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Arbutus teen originally from Myanmar wins Carson scholarship

Thi Dar Aye is one of thousands of people who have left Myanmar (Burma) hoping to find a better life.

On Monday she learned she is one of only 510 students from across the United States who have been awarded Ben Carson scholarships.

The award honors students in grades 4 through 11 who demonstrate outstanding academic achievement and humanitarian qualities.

The eighth-grader at Arbutus Middle School, a straight A student, is the first Arbutus Middle student since 2011 to receive a $1,000 Ben Carson scholarship.

She was selected, in part, based on an essay she wrote about her life in Myanmar and how she'd like to peacefully change the world.

She and her family came to the U.S. from Malaysia in 2009, where they had lived in a refugee camp for a year after they had escaped from Myanmar, a country in southeast Asia near Laos and Thailand.

A civil conflict has been raging in Myanmar since the country achieved its independence from the United Kingdom in 1948.

To leave the country, her family had to hide on a small boat to reach Malaysia, more than 1,100 miles away. They were covered in sheets to hide from the authorities, who would have thrown her family in jail, she said.

"I remember like it was yesterday," Thi Dar said. "It was so difficult for me because I was so young back then and my mom was so weak."

She said her family would go days without food.

"I guess it was all worth it," she said of her journey. "Because now I'm living a good life."

It's hard for her to talk about those days.

"I don't want to remember it. I would see my mom working hard every day but not getting enough for what she did," Thi Dar said.

"Coming here was just a life changing moment for me," she said.

Now 14, she compares life in Myanmar to the Charles Dickens novel "A Tale of Two Cities," that she's reading in her English class.

"The poor class was so different from the rich class," she said. "I was in the poor class, so I didn't live in a nice neighborhood and there was a lot of violence going on."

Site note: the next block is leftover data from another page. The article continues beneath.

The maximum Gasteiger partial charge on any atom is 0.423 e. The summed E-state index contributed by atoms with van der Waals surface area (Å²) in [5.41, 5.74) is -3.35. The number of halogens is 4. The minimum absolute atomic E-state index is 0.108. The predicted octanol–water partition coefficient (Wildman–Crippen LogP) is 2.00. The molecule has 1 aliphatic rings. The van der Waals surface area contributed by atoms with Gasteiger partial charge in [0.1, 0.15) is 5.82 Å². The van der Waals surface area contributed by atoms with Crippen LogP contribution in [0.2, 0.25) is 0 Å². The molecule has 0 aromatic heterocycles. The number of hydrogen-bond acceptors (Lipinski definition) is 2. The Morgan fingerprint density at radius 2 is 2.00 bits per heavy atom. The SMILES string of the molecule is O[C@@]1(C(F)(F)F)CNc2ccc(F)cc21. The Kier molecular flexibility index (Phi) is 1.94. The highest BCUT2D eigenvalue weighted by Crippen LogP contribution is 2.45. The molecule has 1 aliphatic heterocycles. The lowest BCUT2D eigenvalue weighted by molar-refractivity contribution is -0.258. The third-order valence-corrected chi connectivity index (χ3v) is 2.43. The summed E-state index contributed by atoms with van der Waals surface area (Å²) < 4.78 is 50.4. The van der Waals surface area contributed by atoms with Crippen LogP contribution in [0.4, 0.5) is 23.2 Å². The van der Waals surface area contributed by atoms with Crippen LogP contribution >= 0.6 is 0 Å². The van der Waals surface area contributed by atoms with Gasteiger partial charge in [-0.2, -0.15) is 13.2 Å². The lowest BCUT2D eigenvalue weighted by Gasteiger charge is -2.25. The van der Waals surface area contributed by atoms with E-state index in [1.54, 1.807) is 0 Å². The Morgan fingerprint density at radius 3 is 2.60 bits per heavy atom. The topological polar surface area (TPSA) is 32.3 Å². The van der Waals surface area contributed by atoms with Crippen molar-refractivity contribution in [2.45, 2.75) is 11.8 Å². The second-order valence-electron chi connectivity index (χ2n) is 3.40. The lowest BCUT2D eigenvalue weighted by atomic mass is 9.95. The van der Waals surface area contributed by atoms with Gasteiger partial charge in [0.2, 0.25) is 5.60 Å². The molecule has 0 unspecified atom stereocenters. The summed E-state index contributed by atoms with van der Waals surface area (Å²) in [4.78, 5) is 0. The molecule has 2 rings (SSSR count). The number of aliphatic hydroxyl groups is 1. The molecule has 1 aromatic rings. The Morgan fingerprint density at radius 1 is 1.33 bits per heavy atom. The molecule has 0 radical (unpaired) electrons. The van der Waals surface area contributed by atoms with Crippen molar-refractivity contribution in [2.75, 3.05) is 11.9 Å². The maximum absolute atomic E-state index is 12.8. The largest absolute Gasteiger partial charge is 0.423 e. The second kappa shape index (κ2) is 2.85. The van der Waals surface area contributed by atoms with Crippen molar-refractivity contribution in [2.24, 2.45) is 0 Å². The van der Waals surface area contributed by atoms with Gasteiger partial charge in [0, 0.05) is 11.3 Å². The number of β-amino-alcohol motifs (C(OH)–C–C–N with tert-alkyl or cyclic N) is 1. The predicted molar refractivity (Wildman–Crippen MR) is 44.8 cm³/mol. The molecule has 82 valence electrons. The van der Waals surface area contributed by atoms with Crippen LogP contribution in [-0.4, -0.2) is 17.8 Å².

Life here is the exact opposite, she said.

"I feel like even though my mom and dad are working really hard, everything they're doing is paying off. I get to go to a great school and have great teachers," she said.

A student in the Gifted and Talented program at Arbutus Middle, Thi Dar is a "fantastic" student, said language arts teacher Lynn Elliott.

In addition to her academic work, Thi Dar is actively involved in chorus and likes to sing.

"She sings like an angel and she has an amazing voice, " Elliott said.

"Ms. Elliott supports me every time that I need help," Thi Dar said, looking at her English teacher. "I don't think there's any other teacher like her, because she's spent extra time with me."

"She taught me acceptance throughout this whole year," she said.

Thi Dar lives in the Maiden Choice Lane community with her parents, Ngun Nay and Hoi Khang, and three sisters: Elizabeth, 3; Zing, 4; and Sung, 16.

She said her mother continues to inspire her and is her role model.

"My mom is a very strong person. She grew up as an orphan. She stayed in a really harsh environment...she's like a flower that grew, so beautifully," Thai Dar said.

Her mother taught her to have a positive perspective on life, she said.

"My mom taught me that life depends on how you look at it," she said.

Thi Dar said she hopes to someday travel the world as a doctor, so she can help those in need, like her extended family who still live in Myanmar.

"I want to go around the world and make a difference," she said.

She is making a difference now. Fluent in three languages, English, Burmese and Zotung, the dialect of her village in Myanmar, she often helps those in her community who have to the area from Myanmar by translating for them at banks, schools and other places.

While she hopes to replace the old memories of violence with better ones of her new life, she said her past has given her a different perspective on life and has changed her for the better.

"I see the world differently now," she said. "I learned that if you keep thinking about the things you don't have in life, you'll never appreciate what you have until it's all gone."

The 18th Annual Maryland Awards Banquet will honor new and recognized Carson scholars from Maryland and across the Mid-Atlantic region on April 6 at Martin's West.

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